The Pleiades (Messier 45) star cluster: an image – 8 Nov. 2023

We captured the legendary Messier 45 star cluster, better known as the Pleiades. After careful processing, the resulting image is below.

The Pleiades (Messier 45) open star cluster. 8 Nov. 2023.

The Pleiades (Messier 45) open star cluster. 8 Nov. 2023.

The image above comes from the average of 15, 120-second exposures, unfiltered, remotely taken with the ARTEC250+Paramount ME+C3Pro61000EC robotic unit available as part of the Virtual Telescope Project facility in Manciano, Italy. The image was gently processed to show all the finest details and structures visible in the original data.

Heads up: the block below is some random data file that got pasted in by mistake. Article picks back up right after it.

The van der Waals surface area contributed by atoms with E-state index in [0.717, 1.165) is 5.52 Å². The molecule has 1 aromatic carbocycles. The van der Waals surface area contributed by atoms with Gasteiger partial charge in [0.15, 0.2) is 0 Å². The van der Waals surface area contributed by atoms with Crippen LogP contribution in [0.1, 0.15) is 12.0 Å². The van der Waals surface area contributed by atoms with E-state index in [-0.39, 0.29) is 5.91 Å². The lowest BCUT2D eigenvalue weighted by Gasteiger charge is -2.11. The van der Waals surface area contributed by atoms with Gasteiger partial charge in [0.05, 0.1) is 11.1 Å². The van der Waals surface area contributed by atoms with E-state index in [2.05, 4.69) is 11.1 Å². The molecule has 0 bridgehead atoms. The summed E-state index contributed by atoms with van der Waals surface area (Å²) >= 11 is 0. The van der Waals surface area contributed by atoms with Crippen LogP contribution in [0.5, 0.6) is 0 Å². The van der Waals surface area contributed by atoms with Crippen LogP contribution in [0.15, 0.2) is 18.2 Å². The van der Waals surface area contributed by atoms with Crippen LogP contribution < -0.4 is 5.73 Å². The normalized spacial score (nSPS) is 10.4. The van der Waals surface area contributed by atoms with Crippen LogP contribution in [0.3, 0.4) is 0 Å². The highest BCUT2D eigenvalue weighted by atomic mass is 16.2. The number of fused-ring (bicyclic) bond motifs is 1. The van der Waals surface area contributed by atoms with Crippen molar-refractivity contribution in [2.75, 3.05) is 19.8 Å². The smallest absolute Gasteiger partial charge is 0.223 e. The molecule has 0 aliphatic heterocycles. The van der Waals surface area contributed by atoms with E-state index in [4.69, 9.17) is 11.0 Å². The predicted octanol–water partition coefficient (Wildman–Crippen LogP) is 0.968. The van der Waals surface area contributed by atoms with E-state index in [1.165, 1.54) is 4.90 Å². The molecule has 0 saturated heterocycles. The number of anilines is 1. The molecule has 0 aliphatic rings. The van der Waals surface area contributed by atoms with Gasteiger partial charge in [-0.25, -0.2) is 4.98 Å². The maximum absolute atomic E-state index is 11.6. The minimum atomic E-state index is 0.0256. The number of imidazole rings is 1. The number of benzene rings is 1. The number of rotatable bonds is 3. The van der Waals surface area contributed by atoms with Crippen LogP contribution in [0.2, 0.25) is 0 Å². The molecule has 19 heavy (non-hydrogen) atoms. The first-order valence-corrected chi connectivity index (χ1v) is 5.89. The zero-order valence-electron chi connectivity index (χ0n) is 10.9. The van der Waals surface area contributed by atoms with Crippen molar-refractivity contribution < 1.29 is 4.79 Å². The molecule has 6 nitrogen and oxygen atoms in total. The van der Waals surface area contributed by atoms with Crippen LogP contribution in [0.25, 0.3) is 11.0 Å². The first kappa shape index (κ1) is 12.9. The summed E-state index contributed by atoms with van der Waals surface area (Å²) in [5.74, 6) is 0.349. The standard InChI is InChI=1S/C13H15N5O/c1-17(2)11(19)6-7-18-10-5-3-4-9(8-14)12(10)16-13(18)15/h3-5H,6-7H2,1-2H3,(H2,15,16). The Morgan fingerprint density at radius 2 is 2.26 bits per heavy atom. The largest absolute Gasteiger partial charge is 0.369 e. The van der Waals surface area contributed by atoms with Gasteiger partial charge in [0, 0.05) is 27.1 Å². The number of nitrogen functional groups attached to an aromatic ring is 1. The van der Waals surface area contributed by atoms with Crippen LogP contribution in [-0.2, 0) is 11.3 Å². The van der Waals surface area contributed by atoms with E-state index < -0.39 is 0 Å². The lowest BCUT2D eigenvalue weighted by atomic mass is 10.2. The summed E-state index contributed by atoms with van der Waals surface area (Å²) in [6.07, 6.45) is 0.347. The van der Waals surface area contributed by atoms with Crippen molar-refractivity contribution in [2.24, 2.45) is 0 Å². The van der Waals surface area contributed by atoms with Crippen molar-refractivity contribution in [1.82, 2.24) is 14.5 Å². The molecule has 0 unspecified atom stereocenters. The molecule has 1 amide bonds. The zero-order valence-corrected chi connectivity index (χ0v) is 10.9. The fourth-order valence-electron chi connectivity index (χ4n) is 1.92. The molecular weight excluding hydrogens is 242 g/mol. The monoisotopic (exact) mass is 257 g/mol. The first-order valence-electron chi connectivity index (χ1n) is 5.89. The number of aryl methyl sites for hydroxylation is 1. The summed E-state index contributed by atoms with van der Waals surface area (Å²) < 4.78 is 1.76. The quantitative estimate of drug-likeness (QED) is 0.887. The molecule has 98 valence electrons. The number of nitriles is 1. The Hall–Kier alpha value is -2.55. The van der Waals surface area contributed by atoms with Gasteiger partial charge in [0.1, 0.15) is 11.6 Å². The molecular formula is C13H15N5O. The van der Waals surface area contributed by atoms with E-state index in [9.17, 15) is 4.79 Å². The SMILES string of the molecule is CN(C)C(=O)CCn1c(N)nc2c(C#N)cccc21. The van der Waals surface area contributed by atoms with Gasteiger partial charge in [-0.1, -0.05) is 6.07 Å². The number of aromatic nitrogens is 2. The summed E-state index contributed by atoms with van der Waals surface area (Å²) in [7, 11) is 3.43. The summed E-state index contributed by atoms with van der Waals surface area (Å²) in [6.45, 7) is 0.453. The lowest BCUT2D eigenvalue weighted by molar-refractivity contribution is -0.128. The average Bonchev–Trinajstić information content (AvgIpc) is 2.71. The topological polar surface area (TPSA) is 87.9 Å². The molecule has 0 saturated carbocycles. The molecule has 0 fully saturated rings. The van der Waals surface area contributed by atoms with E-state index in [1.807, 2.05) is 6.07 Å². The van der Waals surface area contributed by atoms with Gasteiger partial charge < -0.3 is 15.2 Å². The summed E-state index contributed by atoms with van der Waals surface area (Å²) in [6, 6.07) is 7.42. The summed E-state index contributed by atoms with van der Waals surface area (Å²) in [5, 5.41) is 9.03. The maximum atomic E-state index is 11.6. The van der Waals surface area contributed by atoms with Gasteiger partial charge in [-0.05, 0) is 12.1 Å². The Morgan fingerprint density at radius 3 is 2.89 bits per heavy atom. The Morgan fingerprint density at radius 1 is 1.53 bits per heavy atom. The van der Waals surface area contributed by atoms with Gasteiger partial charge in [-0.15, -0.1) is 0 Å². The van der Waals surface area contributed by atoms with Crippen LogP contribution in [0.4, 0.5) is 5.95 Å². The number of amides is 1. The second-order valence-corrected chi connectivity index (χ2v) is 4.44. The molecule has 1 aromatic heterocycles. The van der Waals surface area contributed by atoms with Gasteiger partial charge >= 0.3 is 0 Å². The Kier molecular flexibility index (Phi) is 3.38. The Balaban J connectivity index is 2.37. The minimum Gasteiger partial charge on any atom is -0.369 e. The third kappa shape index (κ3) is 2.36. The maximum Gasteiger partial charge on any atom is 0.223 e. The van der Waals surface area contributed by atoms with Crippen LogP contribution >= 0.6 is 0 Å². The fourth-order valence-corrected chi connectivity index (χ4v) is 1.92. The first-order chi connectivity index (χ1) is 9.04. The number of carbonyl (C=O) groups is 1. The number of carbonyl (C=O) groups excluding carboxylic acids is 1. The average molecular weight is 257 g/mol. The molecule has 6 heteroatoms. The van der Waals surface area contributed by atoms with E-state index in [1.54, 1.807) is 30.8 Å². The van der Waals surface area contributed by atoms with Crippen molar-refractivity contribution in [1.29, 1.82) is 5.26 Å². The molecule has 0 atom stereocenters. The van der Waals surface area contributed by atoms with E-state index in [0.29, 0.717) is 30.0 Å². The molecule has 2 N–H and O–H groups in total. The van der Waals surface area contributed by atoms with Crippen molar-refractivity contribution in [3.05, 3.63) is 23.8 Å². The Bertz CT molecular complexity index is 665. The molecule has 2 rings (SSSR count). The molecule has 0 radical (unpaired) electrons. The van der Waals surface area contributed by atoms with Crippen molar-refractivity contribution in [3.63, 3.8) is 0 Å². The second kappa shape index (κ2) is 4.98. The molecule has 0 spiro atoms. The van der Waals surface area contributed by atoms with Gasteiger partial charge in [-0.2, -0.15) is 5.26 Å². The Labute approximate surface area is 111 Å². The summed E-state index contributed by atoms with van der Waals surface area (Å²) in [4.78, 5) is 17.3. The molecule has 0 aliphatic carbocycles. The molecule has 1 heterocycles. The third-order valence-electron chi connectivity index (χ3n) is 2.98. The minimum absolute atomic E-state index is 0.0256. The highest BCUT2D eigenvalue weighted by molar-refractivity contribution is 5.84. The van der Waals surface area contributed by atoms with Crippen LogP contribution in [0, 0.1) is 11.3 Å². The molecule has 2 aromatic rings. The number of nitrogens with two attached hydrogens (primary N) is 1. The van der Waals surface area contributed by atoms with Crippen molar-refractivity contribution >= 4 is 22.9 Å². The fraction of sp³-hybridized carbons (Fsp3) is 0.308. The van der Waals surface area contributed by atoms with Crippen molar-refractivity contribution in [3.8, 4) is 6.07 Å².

Messier 45, known since the dawn of time, is perhaps the most studied open star cluster in the sky. They are mentioned by Homer in both the Odyssey and Iliad and are represented in the precious Nebra disk (1600 BC). It is impossible to track the vast scientific literature referring to this cluster, of great importance to calibrate the astronomical distance ladder. They were also carefully observed by Galileo and reported in his Sidereus Nuncius.

The cluster contains hundreds of young (100 million years old) stars, very hot (hence their blue hue in color images), located at 444 light years from us. For sure, the Pleiades are one of the most observed objects of the deep sky, visible by naked eye even from cities and spectacular through binoculars. The stars seem to be surrounded by a nebulosity, which is reflecting the light (and color) of the brightest members of the cluster. It is believed that the nebulosity comes from a cloud of dust in the interstellar medium, placed in a region of space now crossed by the cluster.

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